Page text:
How have your first few months been?

The overall picture has been very positive. We exceeded our targets for the sale of real estate assets during 2014 and the first half of 2015. And we are going to slightly outperform the objective we set for property sales (€2,000 million) by the end of the year (i.e. 33% more than in 2014). The sale of land has been boosted and we will end the year with much higher figures than in 2014.

Which new activities will you focus on?

Basicaly, the development of real estate and the management of portfolios for third parties, be they real estate assets or loans. (…).

Aliseda recorded profits of €68.45 million in 2014 (…). What is the profit forecast for 2015?

We expect profits to experience a significant double-digit increase compared with 2014.

Why was the share capital increased by 2014?

The company was created with a capital structure that included loans from shareholders and third parties. The shareholders converted around 50% of their subordinated debt into capital. (…).

What are the plaform’s main sales channels?

Banco Popular’s retail network plays a very important role, as it accounts for 73% of sales. Another 23% of sales are made through direct marketers and 4% of sales are closed online. We launched a new website in April to increase the weight of direct sales made online to 10% by the first quarter of 2016.

Why has the sale of a large batch of assets amounting to €450 million been postponed?

Due to the economic conditions of the offers received, Popular (the owner of the assets) has decided to postpone the transaction. (…).

Have international funds withdrawn from the market due to the political situation in Spain?

No, not for the time being at least. To date, we have not seen any funds withdrawing from the market, quite the opposite. We have seen concern amongst investors. I think they have been nervous about the political situation. But the decision to postpone Popular’s €450 million transaction was taken purely on the basis of price.

How do you think the real estate market and prices will evolve?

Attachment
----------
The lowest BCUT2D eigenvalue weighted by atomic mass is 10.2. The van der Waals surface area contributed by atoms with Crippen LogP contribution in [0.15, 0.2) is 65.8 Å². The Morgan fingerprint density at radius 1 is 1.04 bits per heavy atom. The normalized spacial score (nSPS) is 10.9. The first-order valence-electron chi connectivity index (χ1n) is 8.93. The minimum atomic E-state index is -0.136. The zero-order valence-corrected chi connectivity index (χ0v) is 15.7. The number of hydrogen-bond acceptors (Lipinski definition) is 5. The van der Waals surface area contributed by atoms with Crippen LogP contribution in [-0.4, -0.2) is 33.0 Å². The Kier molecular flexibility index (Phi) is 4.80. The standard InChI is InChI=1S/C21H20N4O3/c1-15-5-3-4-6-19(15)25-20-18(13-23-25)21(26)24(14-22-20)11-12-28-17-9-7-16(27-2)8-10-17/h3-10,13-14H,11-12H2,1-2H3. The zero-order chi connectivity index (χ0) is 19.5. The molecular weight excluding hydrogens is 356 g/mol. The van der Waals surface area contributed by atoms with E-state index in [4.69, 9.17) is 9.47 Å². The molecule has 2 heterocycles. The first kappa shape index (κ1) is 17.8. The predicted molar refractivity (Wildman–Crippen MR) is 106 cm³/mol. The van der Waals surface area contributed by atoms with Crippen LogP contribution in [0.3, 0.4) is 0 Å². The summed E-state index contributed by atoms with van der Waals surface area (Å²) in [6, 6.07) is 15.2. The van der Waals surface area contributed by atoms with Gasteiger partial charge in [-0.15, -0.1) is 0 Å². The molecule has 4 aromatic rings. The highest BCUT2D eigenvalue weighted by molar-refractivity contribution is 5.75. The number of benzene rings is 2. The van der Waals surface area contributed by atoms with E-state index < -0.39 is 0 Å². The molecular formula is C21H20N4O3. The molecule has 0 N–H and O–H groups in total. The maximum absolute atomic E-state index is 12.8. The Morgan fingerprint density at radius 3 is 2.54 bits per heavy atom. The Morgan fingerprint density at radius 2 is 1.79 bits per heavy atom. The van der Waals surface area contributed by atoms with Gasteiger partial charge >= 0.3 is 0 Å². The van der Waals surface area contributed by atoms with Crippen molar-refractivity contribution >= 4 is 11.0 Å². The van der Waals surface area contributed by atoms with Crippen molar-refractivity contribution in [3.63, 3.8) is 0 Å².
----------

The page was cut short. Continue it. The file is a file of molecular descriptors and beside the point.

There is not a single real estate market in Spain. The evolution by province is going to be uneven. Prices decreased by 0.3% on average during the first quarter (of 2015), nevertheless, they increased in certain areas, such as in Madrid, Barcelona, Valencia, Alicante and Málaga, where there is demand and a shortage of supply. And prices have bottomed out now so that the trend is towards a slight increase. I do not see us having double-digit growth rates again like before the onset of the crisis. We shouldn’t think that the problems are over and everything is positive now, but clearly there has been a change in perception, the macroeconomic indicators are very positive. Local property developers and international investment funds are seeing that clear opportunities are arising.

Is there a danger of over-supply of new housing?

Quite the opposite. Permits for between 35,000 and 38,000 homes are being approved this quarter, whereas during the peaks before the boom, hundreds of thousands of permits were being granted per year. The supply of new homes is limited and yet there is demand. It is good that the number of permits has increased in recent quarters, but we are light years away from (the levels seen in) 2007.

Can we expect to see a wave of consolidation amongst the servicers?

It is too early to anticipate any movements. But experts are certaintly talking about a possible concentration of servicers. Most of them are at least partially owned by investment funds, which will establish their exit strategies at some point and that may lead to movements, but I do not see that happening in the very short term. (…).

Original story: Expansión (by Alicia Crespo)

Translation: Carmel Drake